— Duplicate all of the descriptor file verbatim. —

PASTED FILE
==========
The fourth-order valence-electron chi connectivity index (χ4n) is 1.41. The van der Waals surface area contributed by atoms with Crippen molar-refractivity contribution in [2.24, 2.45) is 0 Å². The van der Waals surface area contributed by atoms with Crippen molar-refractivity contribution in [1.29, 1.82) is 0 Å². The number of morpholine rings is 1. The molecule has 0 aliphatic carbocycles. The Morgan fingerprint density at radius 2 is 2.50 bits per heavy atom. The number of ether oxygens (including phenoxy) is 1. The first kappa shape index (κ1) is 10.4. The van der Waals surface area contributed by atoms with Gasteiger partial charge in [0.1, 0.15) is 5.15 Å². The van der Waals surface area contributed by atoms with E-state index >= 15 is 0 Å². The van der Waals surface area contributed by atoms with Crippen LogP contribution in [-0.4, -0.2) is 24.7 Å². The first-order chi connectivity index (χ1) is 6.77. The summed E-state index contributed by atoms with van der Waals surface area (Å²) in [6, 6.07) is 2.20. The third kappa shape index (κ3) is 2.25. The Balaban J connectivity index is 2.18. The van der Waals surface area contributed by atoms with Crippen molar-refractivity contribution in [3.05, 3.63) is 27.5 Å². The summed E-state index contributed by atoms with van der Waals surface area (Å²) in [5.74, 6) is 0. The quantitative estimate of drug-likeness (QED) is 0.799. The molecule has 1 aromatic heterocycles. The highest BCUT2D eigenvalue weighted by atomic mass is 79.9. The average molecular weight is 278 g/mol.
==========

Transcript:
The fourth-order valence-electron chi connectivity index (χ4n) is 1.41. The van der Waals surface area contributed by atoms with Crippen molar-refractivity contribution in [2.24, 2.45) is 0 Å². The van der Waals surface area contributed by atoms with Crippen molar-refractivity contribution in [1.29, 1.82) is 0 Å². The number of morpholine rings is 1. The molecule has 0 aliphatic carbocycles. The Morgan fingerprint density at radius 2 is 2.50 bits per heavy atom. The number of ether oxygens (including phenoxy) is 1. The first kappa shape index (κ1) is 10.4. The van der Waals surface area contributed by atoms with Gasteiger partial charge in [0.1, 0.15) is 5.15 Å². The van der Waals surface area contributed by atoms with E-state index >= 15 is 0 Å². The van der Waals surface area contributed by atoms with Crippen LogP contribution in [-0.4, -0.2) is 24.7 Å². The first-order chi connectivity index (χ1) is 6.77. The summed E-state index contributed by atoms with van der Waals surface area (Å²) in [6, 6.07) is 2.20. The third kappa shape index (κ3) is 2.25. The Balaban J connectivity index is 2.18. The van der Waals surface area contributed by atoms with Crippen molar-refractivity contribution in [3.05, 3.63) is 27.5 Å². The summed E-state index contributed by atoms with van der Waals surface area (Å²) in [5.74, 6) is 0. The quantitative estimate of drug-likeness (QED) is 0.799. The molecule has 1 aromatic heterocycles. The highest BCUT2D eigenvalue weighted by atomic mass is 79.9. The average molecular weight is 278 g/mol.